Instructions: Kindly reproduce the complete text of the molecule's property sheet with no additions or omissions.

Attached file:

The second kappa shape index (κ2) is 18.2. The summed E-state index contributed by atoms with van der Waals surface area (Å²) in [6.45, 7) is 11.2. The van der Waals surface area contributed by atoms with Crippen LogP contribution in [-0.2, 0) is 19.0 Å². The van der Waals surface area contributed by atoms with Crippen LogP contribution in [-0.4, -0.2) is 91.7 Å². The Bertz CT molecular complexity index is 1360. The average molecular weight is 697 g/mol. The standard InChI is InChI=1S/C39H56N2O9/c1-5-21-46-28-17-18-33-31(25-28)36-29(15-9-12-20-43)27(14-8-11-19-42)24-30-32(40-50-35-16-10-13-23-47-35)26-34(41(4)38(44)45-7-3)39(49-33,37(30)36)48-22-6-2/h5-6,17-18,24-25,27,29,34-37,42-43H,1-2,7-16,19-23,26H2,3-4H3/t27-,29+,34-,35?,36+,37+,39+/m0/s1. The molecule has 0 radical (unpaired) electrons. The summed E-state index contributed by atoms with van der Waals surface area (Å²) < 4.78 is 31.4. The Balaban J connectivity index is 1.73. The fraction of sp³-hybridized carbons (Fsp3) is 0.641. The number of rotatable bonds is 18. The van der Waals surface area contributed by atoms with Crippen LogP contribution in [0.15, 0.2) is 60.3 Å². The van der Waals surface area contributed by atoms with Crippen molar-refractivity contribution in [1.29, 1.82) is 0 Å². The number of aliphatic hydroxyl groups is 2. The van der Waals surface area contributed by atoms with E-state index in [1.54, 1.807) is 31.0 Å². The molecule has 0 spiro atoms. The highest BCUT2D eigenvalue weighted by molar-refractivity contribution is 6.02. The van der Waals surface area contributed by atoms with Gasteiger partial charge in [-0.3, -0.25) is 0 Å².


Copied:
The second kappa shape index (κ2) is 18.2. The summed E-state index contributed by atoms with van der Waals surface area (Å²) in [6.45, 7) is 11.2. The van der Waals surface area contributed by atoms with Crippen LogP contribution in [-0.2, 0) is 19.0 Å². The van der Waals surface area contributed by atoms with Crippen LogP contribution in [-0.4, -0.2) is 91.7 Å². The Bertz CT molecular complexity index is 1360. The average molecular weight is 697 g/mol. The standard InChI is InChI=1S/C39H56N2O9/c1-5-21-46-28-17-18-33-31(25-28)36-29(15-9-12-20-43)27(14-8-11-19-42)24-30-32(40-50-35-16-10-13-23-47-35)26-34(41(4)38(44)45-7-3)39(49-33,37(30)36)48-22-6-2/h5-6,17-18,24-25,27,29,34-37,42-43H,1-2,7-16,19-23,26H2,3-4H3/t27-,29+,34-,35?,36+,37+,39+/m0/s1. The molecule has 0 radical (unpaired) electrons. The summed E-state index contributed by atoms with van der Waals surface area (Å²) < 4.78 is 31.4. The Balaban J connectivity index is 1.73. The fraction of sp³-hybridized carbons (Fsp3) is 0.641. The number of rotatable bonds is 18. The van der Waals surface area contributed by atoms with Crippen LogP contribution in [0.15, 0.2) is 60.3 Å². The van der Waals surface area contributed by atoms with Crippen molar-refractivity contribution in [1.29, 1.82) is 0 Å². The number of aliphatic hydroxyl groups is 2. The van der Waals surface area contributed by atoms with E-state index in [1.54, 1.807) is 31.0 Å². The molecule has 0 spiro atoms. The highest BCUT2D eigenvalue weighted by molar-refractivity contribution is 6.02. The van der Waals surface area contributed by atoms with Gasteiger partial charge in [-0.3, -0.25) is 0 Å².